First, the situation in France can’t be compared to the United States, where the impact of the publication of the translation of The Three-Body Problem was more important: in the US, SF literature in English translation represents a minimal portion of the total production, and it was a great event that a translated novel won the Hugo Award. There is also a great appetite for what we imagined of China—as such, in the reception of the trilogy in the US, you can note that many media try to see through Liu Cixin’s works a “Chinese” way of seeing the future. As I have already discussed elsewhere (Gaffric, 2019a), there is an Orientalist confusion between the content of the work and the origin of its author—which one imagines holding a point of view essentially Chinese, that would be representative of his “culture.”

SF literature in translation is much more present in the French editorial landscape, with an overwhelming majority of translations from English (but also Russian, Italian, German works…). So, there may be less circumstantial attraction. For instance, I was able to see that many US readers had never heard of the Cultural Revolution while French readers are generally more familiar with this historic episode, with which Liu Cixin begins his novel. In general, Chinese literature is also more available on the shelves of French bookstores, and the Cultural Revolution is a fairly frequent theme (among authors of Liu’s generation, such as Yu Hua, Mo Yan, Yan Lianke, Chi Li or Su Tong, are authors massively translated into French). So if you want to read about the Cultural Revolution, the choice is larger.

I also know that there is a certain number of partnerships between magazines and/or publishing houses that have been created in Italy and in the United States (like with Clarkesworld Magazine), maybe in other countries, to promote contemporary Chinese SF works in translation. In France, this process is slower, and sometimes comes up against reluctance from publishers and magazines who wish to maintain control and independence over the choice of the texts they want to publish.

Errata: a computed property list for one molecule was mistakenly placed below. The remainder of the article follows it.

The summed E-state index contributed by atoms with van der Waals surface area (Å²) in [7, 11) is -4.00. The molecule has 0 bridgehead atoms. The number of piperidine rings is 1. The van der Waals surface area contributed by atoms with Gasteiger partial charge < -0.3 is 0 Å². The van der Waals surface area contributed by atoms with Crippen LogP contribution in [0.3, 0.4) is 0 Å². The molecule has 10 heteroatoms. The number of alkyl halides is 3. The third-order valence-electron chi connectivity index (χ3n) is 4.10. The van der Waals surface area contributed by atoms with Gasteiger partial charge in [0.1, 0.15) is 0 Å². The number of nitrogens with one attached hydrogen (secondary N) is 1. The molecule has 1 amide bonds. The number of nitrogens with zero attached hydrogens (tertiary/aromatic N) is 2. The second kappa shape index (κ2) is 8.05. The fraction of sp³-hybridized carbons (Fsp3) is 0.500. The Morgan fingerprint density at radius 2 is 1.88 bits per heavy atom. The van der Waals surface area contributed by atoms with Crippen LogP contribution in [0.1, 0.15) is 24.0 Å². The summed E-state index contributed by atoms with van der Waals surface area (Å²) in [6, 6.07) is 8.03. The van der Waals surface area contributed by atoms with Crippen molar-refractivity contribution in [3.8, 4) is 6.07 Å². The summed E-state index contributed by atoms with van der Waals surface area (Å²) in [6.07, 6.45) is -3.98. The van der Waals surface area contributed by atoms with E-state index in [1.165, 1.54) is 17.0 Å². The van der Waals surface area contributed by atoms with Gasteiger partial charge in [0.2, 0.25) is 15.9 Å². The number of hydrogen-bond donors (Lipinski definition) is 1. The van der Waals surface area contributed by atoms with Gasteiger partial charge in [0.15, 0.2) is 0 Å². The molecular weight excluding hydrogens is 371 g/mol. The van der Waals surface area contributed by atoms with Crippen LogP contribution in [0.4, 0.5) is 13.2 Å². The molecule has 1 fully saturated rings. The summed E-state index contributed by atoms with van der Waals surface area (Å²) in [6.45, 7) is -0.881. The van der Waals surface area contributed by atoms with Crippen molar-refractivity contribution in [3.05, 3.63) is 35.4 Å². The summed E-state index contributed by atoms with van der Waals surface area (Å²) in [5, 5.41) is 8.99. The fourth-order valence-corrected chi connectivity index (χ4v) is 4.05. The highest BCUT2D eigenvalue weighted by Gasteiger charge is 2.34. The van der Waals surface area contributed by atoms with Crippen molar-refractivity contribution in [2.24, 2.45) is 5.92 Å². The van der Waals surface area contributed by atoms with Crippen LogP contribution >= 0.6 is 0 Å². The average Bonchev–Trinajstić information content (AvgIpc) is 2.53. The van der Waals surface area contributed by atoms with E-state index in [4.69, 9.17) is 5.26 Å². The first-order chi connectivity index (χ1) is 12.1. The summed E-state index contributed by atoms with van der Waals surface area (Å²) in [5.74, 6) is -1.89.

We could also see that in the case of the translation of Liu’s trilogy, many translations were made from English, and/or according to the editorial standards of the English version (with the same cover, the same paratextual elements …). In France, editors prefer to work with translators translating directly from Chinese, but to my knowledge, there are not so many SF readers among Chinese-French translators—you and I are exceptions—while there are more Chinese-English translators familiar with this genre—and also Chinese American translators who are themselves SF writers!

It is also important to remember that the publishing world (but it is true everywhere in the world) is in crisis, and investing in translations of long series or collections of short stories can be risky—as short stories don’t sell well in France.

Finally, there are also expectations, even fantasies of publishers, who demand “Chinese” dystopias, but if there is indeed a few Chinese dystopian novels, there are not so many (both because all the Chinese SF writers don’t have a permanent obsession with China and because dystopias are not the easiest subgenre for bypassing censorship in China). Actually, it is not easy to convince French publishers to translate and publish works that don’t fit with their imagination of what “China” is.